2017년 8월 1일 화요일

How to do Autofill


Abe Getzler
Sep 2016

This sample app shows how to use a stored list of words to suggest autocompletion for a text field.  The sample word list is built from a copy of the US Declaration of Independence, which happened to be handy.  


Warning:  The text block containing my word list is too long for some web browsers.  It will blow up the browser if you try to show its contents.  I really should have loaded it from a Media text file.
Sample run


Screenshot 2014-08-22 17.06.31.png
Screenshot 2014-08-22 17.06.44.png


Designer
Desiigner.jpg


There’s not much here.  

A text box for you to start typing into
A ListView to show possible word matches
A Clock to check and refresh the word list every 100 ms.
Initialization
Initialization.jpg
Initialization takes a while, because of the long lists it has to set up to speed dictionary search.  This example was written before the Progress Notifier block existed, so I took the lazy way out and used the Screen1 Title to show progress.  Clock1 had to be disabled, because it checks the very lists this event builds.   My word list is in the monster text block global variable Source, so I have to extract all the words, ignoring white space (spaces, commas, periods, etc.).  


After I extract all the words, I run the word list through a filter to eliminate duplicates.  This is necessary because my word source was a big random pile of text.


After I have a distinct list of words, I build another data structure called dictionary, which is meant to give me rapid lookup based on leading text parts of words.


Remove_duplicates
remove_duplicates.jpg


This general purpose filter will take a list as input and output a new list containing single instances of the values in the original list.


Build_dictionary


This routine builds a two column table (fragment, complete word) with several rows per word, depending on how long each word is.  For example, the word fragment would have the rows

(fra, fragment)
(frag, fragment)
(fragm, fragment)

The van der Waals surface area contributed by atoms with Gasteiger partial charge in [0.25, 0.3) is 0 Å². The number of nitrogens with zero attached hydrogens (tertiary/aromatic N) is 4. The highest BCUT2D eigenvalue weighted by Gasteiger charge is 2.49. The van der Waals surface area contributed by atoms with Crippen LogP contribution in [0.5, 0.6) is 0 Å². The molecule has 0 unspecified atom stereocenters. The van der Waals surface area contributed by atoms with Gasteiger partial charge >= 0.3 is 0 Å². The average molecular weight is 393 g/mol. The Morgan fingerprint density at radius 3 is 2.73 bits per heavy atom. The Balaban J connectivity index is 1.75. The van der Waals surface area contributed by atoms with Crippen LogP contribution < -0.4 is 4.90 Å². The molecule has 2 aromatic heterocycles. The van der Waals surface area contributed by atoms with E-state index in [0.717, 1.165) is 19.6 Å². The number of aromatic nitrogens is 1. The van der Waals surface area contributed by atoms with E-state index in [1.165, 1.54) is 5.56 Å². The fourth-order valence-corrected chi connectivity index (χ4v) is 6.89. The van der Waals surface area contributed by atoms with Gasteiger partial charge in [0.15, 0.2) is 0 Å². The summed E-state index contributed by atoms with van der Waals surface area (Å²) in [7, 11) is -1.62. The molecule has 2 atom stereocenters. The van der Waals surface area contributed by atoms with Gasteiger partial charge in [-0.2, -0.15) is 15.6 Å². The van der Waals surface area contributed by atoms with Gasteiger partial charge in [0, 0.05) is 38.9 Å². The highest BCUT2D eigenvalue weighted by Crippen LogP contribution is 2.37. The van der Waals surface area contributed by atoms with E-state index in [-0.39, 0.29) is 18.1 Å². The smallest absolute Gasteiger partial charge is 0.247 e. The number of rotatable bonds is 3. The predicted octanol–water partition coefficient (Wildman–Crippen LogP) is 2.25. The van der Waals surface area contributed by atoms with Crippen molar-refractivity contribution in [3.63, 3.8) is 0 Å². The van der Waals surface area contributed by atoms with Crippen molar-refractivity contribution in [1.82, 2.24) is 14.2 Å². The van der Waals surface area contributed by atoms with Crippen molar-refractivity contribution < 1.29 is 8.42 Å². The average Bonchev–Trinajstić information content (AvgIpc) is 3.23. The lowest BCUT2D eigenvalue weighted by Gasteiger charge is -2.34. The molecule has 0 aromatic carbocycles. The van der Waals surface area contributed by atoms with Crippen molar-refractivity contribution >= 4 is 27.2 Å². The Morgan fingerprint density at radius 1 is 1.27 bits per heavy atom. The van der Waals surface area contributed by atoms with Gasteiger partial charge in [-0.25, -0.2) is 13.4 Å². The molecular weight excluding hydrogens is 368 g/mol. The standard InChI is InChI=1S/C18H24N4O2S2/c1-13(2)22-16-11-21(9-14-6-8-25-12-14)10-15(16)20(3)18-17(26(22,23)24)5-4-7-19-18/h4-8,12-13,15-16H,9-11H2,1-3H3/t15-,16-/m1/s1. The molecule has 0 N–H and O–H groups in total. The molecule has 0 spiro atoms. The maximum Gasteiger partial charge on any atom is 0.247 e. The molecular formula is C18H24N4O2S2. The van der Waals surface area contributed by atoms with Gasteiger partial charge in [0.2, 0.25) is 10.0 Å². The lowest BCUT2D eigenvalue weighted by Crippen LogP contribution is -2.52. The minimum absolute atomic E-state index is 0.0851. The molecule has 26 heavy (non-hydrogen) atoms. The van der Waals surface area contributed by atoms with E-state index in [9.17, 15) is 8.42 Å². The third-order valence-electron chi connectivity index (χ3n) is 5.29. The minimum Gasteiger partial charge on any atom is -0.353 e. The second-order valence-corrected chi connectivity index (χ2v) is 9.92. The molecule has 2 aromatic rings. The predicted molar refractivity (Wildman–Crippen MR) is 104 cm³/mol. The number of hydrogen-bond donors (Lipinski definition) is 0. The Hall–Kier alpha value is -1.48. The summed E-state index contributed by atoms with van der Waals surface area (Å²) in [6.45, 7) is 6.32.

(fragme, fragment)

build_dictionary.jpg
Extract_fragments
extract_fragments.jpg
This filter takes a single word and returns a list of all the leading fragments of that word, in lower case, minimum length 3, up to 1 letter short of the complete word.


Globals


Beware the global text value Source.  It is too large for many browsers if uncollapsed in the Blocks Editor.globals.jpg
Clock1.Timer

Clock1_Timer.jpg


The Clock Timer periodically checks to see if the word being typed warrants refreshing the list view of possible word matches.  Word fragments shorter than 3 letters are not checked, for efficiency.  


The list view is hidden if there are no word candidates.


The prior entry is kept in a global, to see if new letters have been typed.  This is meant to save effort checking the same fragment over and over again if the user types slowly.


If we have new letters, check the fragment if its downshifted value is in column 1 of the dictionary (which I hope is all lower case.  (I’m not sure, you check it.))  The WHERE_EQ filter takes a table and returns a new table containing just the rows that have a matching value in the requested column number.  The next filter, DISTINCT, takes an input table and returns a 1 dimensional list of just one copy of each distinct value in the requested column.  That list is loaded into the list view.


WHERE_EQ
WHERE_EQ.jpg
Return just the rows where a given column number match a given value.

DISTINCT
DISTINCT.jpg


Take a table and return a simple list of the distinct values in a given column number.
This is good for loading a list view or list picker Elements list.


ListView1.AfterPicking
ListView1_AfterPicking.jpg
After the user selects an item from the list view of word suggestions,

Replace the word fragment in the text box with the complete word
Hide the keyboard
Hide the list view

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